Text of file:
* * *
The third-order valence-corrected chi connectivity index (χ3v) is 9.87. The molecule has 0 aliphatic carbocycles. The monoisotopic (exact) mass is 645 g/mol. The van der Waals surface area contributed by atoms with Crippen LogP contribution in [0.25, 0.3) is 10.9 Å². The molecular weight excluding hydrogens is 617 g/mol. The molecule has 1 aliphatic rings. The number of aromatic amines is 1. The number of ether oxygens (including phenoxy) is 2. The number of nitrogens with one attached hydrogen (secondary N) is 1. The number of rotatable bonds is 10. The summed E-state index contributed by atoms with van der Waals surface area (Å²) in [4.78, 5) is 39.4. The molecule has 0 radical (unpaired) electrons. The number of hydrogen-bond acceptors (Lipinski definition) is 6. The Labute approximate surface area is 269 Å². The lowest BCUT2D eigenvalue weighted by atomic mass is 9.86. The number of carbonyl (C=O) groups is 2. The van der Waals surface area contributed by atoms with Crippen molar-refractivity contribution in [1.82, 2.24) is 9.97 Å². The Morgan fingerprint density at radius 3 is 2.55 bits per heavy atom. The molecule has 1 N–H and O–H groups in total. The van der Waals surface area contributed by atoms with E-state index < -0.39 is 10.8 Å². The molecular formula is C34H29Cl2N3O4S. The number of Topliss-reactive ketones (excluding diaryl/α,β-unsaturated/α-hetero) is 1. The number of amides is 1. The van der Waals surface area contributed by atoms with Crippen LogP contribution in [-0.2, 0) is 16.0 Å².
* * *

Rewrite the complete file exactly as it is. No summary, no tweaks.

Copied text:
The third-order valence-corrected chi connectivity index (χ3v) is 9.87. The molecule has 0 aliphatic carbocycles. The monoisotopic (exact) mass is 645 g/mol. The van der Waals surface area contributed by atoms with Crippen LogP contribution in [0.25, 0.3) is 10.9 Å². The molecular weight excluding hydrogens is 617 g/mol. The molecule has 1 aliphatic rings. The number of aromatic amines is 1. The number of ether oxygens (including phenoxy) is 2. The number of nitrogens with one attached hydrogen (secondary N) is 1. The number of rotatable bonds is 10. The summed E-state index contributed by atoms with van der Waals surface area (Å²) in [4.78, 5) is 39.4. The molecule has 0 radical (unpaired) electrons. The number of hydrogen-bond acceptors (Lipinski definition) is 6. The Labute approximate surface area is 269 Å². The lowest BCUT2D eigenvalue weighted by atomic mass is 9.86. The number of carbonyl (C=O) groups is 2. The van der Waals surface area contributed by atoms with Crippen molar-refractivity contribution in [1.82, 2.24) is 9.97 Å². The Morgan fingerprint density at radius 3 is 2.55 bits per heavy atom. The molecule has 1 N–H and O–H groups in total. The van der Waals surface area contributed by atoms with E-state index < -0.39 is 10.8 Å². The molecular formula is C34H29Cl2N3O4S. The number of Topliss-reactive ketones (excluding diaryl/α,β-unsaturated/α-hetero) is 1. The number of amides is 1. The van der Waals surface area contributed by atoms with Crippen LogP contribution in [-0.2, 0) is 16.0 Å².